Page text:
Telling the truth, no matter what, is a sign of courage, friendship, caring, and love. People who lie to avoid "hurting your feelings" are lying to avoid the truth--it has nothing to do with you or your feelings. It's either about their survival (or, what you can do for them--as with sycophants), or more likely, the dishonest individual simply doesn't want to put in the effort it takes to speak the truth.
Lies are always easy to tell (and even easier to believe) because lies tell us what we want, not what we need. Yet, the truth is still a constant. But when "honest" people try to filter truth through social lenses like theology (or religion), truth gets muddied by individual context. This is called "semantics." Semantics is the study of the relationship between words and how they're used.
Here's an example:
When an "honest" guy tells a woman he's single even though he's not, he's lying to get what he wants. Once he gets his "reward," he'll gradually begin distancing himself--not because he doesn't want to continue--but to hide his initial lie(s). Only after distance and avoidance fails, will that man resort to "truth":
"I'm back with my ex and feel it's disrespectful to talk to you now, even though I enjoy it."
"My "ex" is my partner, not my "ex." I cheated on her with you because I wanted to, lying to you in the process until you finally complied with what I wanted. Once you complied, I had to go back to my "real" life which means we can't talk or I'll get caught. You see, I'm financially and/or emotionally codependent so can't risk changing my relationship for anyone's benefit, including my own."
That's semantics in a nutshell. The guy probably sees himself as "honest" because he had legitimate interest in the woman he met, even though he was already attached to someone else. He initially lied because of these" legitimate" feelings--at least, that's what he told himself.
Most people can't live with who they really are or what their "real" lives are like and lie to manipulate others in order to get what they don't have (yet still feel is "deserved"). Even if this man had a bad life and deserved better, why does "better" require hurting someone else? The woman he wooed under false pretenses (aka lies) thought she was starting a new relationship with a single man. Had she known the truth, she likely would not have slept with him and if she still did, she would not have expected anything more from him. But once the lie was told and the "relationship" began, her expectations naturally shifted. Clearly, the man understands this and even acknowledges it by lying again to soften the actual truth.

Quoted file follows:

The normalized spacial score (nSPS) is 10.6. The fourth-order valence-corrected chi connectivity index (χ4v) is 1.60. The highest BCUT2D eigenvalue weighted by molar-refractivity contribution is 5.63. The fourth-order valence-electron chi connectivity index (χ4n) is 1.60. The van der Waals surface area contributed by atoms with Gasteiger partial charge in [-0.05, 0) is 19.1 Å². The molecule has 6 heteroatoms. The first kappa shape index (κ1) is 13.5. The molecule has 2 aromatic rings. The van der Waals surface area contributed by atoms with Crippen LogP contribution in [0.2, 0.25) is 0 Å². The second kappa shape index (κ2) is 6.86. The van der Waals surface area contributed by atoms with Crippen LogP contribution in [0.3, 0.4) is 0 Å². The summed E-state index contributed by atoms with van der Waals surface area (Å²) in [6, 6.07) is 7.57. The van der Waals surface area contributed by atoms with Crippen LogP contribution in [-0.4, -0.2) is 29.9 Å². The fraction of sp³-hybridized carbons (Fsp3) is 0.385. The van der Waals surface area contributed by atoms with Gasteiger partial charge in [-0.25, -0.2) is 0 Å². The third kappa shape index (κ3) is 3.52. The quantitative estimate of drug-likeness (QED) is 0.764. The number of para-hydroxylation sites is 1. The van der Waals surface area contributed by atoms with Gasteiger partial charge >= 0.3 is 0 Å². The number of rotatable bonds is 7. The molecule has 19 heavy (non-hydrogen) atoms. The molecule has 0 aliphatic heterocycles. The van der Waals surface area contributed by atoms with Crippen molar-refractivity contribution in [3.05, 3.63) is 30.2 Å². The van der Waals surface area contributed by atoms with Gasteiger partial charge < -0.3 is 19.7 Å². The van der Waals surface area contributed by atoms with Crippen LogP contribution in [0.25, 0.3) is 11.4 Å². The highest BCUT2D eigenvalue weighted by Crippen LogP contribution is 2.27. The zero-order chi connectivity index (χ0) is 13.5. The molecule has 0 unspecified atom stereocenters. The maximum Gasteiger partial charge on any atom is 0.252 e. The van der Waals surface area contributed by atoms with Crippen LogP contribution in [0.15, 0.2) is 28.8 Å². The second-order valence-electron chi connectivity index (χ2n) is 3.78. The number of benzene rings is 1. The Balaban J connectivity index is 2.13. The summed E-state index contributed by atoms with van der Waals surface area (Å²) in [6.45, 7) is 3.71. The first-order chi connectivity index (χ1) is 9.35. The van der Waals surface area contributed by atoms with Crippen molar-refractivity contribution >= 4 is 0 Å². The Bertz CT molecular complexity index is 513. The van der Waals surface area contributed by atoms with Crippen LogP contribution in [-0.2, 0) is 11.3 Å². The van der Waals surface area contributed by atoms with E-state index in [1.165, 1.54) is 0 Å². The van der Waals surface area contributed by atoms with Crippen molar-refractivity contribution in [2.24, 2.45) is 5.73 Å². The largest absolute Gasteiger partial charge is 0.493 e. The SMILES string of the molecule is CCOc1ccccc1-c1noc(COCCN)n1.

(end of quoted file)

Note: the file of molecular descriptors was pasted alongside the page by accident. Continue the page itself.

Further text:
To be honest, lies are often told with the best of intentions...that's why the road to hell is said to be paved with them. Believe it or not, the man in our example had no ill-intent toward the woman he lied to. In the back of his mind, he even hoped she was the Prince Charming to his Cinderella. Maybe she could save him from his so-called life??? But these fairy tales are fantasies, delusions--lies we tell ourselves to avoid confronting often unpleasant and painful truths.
When we lack self-awareness, we may not even recognize how dishonest we are being with ourselves, nor with anyone else. The example above shows a man who is in deep denial of his own feelings about his own life. Rather than work to resolve those issues, he looks for "band-aids"--like sleeping with other women.
People are not band-aids. But for a very short time, this man felt loved and desired. He felt important. He felt hope. He felt like his life had meaning. If his life is such that he cannot easily disentangle from it, seeking joy and happiness where and when he can is reasonable. Except, it's highly selfish and incredibly narcissistic to invite people into your life when you have no ability to maintain a real connection. That's the sad part...lies prevented this man from moving on to what could have been a "better" relationship. The real truth would have set him free. It can set you free, too.
Being honest with ourselves means embracing our truth--good, bad and ugly. If you're stuck, use the truth to find a way around your obstacles. As long as you understand your true motivations, you can move your life forward towards "better," not just for a day or a week...but forever.
Honestly, you got this....